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Anyway, I need f (4, 2) resolved to an integer value....


#40 porcupine

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Posted 22 December 2008 - 12:17 PM

Note to stock-makers. The meat counter at Whole Foods Fairfax sold me a 40lb case of Bell&Evans chicken backs for the princely sum of....$36. Now I happened to luck into them having one available (they usually do have smaller quantities of backs in their poultry case), but I imagine you could call ahead and order one or more such cases. Now for a double-dose of stock-making today!

Not all WF will do that for you; last time I asked in Bethesda they wouldn't take an order (they used to). The Kentlands store had about eleven pounds frozen, labelled "backs and necks", but they were necks only, which couldn't be determined until they thawed later. :P

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#41 legant

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Posted 22 December 2008 - 01:53 PM

Chicken Stew (adapted from Cook's Illustrated) with the very abled assistance of an 8 y.o. budding chef. She did 95% of the stew -- chopping, measuring, mixing, pouring -- leaving me to brown the chicken and saute the onions. Hmm... I guess that makes me her sous chef.

#42 Pat

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Posted 04 January 2009 - 04:09 PM

Lamb and split pea soup. I simmered some neck bones with vegetables and lots of rosemary in the crockpot on Friday and made stock, which went into the refrigerator. Now I'm finishing the project on the stovetop with some yellow and green split peas from Trader Joe's.

#43 Loire Lover

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Posted 04 January 2009 - 04:58 PM

Wild Boar in Red Wine.

#44 adamstr

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Posted 04 January 2009 - 06:49 PM

Baby back rib chili with sausage for extra heft. I'm pro-bean (mashed not whole) and pro-tomato.

#45 jparrott

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Posted 04 January 2009 - 07:13 PM

Oy. That sucks. Kentlands had necks? The "backs and necks" in the WF Fairfax case are always backs. Would like to be able to buy necks as well...

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Anyway, I need f (4, 2) resolved to an integer value....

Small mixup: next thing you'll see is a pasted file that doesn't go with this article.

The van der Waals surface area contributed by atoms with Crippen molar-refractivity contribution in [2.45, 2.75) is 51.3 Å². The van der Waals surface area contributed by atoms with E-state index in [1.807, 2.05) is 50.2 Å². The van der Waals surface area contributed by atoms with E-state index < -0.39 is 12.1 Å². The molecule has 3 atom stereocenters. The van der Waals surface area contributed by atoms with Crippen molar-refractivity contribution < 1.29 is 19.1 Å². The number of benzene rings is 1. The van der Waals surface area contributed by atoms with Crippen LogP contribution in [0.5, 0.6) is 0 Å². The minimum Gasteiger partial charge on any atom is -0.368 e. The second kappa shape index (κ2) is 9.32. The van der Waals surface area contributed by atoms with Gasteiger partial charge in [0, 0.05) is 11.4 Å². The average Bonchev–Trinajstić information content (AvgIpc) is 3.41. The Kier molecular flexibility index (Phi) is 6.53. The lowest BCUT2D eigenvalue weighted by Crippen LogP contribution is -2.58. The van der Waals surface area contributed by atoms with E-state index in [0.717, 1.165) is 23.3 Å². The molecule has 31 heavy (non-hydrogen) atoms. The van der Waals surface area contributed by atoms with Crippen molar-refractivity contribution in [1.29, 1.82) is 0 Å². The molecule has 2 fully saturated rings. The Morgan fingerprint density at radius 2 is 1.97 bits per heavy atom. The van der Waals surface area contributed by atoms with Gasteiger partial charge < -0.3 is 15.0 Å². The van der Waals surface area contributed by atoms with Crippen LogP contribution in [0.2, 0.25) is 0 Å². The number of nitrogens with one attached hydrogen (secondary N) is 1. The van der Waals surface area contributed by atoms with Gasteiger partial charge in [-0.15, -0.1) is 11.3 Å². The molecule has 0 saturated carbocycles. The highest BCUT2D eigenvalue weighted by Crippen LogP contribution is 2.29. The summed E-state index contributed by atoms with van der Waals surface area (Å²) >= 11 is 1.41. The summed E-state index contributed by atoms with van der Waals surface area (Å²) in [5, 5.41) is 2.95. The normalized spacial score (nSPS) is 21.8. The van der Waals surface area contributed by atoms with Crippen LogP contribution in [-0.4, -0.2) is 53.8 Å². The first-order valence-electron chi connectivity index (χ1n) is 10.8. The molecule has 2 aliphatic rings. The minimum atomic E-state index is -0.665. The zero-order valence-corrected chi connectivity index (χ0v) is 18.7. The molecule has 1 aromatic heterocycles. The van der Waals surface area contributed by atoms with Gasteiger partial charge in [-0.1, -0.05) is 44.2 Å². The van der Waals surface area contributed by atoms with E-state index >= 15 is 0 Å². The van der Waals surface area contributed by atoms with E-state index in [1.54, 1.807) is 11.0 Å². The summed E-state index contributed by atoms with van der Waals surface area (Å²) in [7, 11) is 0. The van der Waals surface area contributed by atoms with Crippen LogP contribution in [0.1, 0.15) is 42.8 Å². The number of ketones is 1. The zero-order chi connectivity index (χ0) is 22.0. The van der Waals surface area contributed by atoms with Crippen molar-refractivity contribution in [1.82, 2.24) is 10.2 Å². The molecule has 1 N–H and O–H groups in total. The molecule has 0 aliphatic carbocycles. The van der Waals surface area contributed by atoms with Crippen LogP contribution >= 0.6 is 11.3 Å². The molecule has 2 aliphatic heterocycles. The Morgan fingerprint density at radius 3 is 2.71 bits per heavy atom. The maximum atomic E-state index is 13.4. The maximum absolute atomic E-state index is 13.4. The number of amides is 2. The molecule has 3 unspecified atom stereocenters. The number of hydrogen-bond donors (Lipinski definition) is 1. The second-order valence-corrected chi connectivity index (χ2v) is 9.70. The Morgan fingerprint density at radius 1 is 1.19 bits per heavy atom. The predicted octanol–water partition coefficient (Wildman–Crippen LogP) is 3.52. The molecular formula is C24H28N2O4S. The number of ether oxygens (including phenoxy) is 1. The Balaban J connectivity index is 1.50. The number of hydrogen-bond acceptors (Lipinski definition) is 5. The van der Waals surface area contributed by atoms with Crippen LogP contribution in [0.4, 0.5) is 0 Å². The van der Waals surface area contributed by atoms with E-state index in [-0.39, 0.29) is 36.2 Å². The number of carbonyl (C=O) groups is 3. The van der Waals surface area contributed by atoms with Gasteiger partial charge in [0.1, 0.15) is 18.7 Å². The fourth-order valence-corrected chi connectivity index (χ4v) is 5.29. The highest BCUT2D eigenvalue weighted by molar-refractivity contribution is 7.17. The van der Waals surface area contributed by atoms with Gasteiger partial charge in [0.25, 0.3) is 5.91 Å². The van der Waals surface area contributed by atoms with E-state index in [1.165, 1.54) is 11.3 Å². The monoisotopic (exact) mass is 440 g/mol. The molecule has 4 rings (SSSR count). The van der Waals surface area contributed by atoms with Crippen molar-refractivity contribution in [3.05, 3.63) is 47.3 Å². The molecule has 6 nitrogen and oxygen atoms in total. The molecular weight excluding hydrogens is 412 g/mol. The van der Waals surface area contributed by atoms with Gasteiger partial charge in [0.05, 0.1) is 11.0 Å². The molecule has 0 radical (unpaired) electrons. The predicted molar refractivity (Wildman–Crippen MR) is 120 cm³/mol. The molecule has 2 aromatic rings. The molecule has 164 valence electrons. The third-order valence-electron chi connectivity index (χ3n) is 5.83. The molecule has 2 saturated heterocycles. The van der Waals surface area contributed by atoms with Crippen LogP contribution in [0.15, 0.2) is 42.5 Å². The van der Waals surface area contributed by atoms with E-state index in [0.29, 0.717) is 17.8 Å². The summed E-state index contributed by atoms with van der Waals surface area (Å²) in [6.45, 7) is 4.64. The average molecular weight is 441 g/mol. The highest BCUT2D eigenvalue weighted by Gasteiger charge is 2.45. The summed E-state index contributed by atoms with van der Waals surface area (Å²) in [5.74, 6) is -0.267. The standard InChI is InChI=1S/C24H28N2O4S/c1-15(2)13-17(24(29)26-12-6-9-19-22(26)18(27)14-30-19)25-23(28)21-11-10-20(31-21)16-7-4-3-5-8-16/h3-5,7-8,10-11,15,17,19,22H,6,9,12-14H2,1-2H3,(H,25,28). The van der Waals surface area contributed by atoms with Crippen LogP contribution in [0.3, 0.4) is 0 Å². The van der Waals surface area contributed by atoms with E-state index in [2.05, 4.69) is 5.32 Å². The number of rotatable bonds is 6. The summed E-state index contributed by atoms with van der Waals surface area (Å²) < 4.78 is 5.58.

#46 Soup

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Posted 04 January 2009 - 10:52 PM

Not right now but for lunch today, made cabbage soup. Basic left over fridge cleaning exercise. Cabbage, chicken stock and dashi stock (didn't have enough chicken stock), carrots, celery, onion bunch of seasoning, left over ham bits and bunch of other veggies that were on it last days in the fridge. At the end I added some cooked orzo.

It turned out really good. Served with some afgani bread, every one really like it (except my youngest).

BTW, been having a lot of luck with cabbage lately. Give this over looked ingredient a try.

#47 DanCole42

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Posted 05 January 2009 - 12:05 PM

My pants.

Made chicken stock. I usually strain it about 10-15 times. That's a lot of chances for spillage.

I smell like soup.
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#48 zoramargolis

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Posted 05 January 2009 - 12:54 PM

Last night: made ham stock with a lot of mirepoix and aromatic herbs. Chilled outside.

This morning: removed the ham bone and the solidified fat. Strained off and stored a portion of the stock. Left the mirepoix with the remaining stock in the pot. Added yellow split peas (Why yellow? that's what I had in the pantry, and I didn't want to make a trip to the store for green...)

Just added some diced ham that had been removed from the bone prior to stock-making.

#49 mdt

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Posted 05 January 2009 - 01:05 PM

My pants.

Made chicken stock. I usually strain it about 10-15 times. That's a lot of chances for spillage.

I smell like soup.

That seems a tad bit excessive. Is there a reason that you strain it so much?

#50 DanCole42

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Posted 05 January 2009 - 01:26 PM

That seems a tad bit excessive. Is there a reason that you strain it so much?

Top restaurants will strain upwards of twenty times. I also skim constantly.

Stocks shouldn't be cloudy or have visible particles in them!
-Dan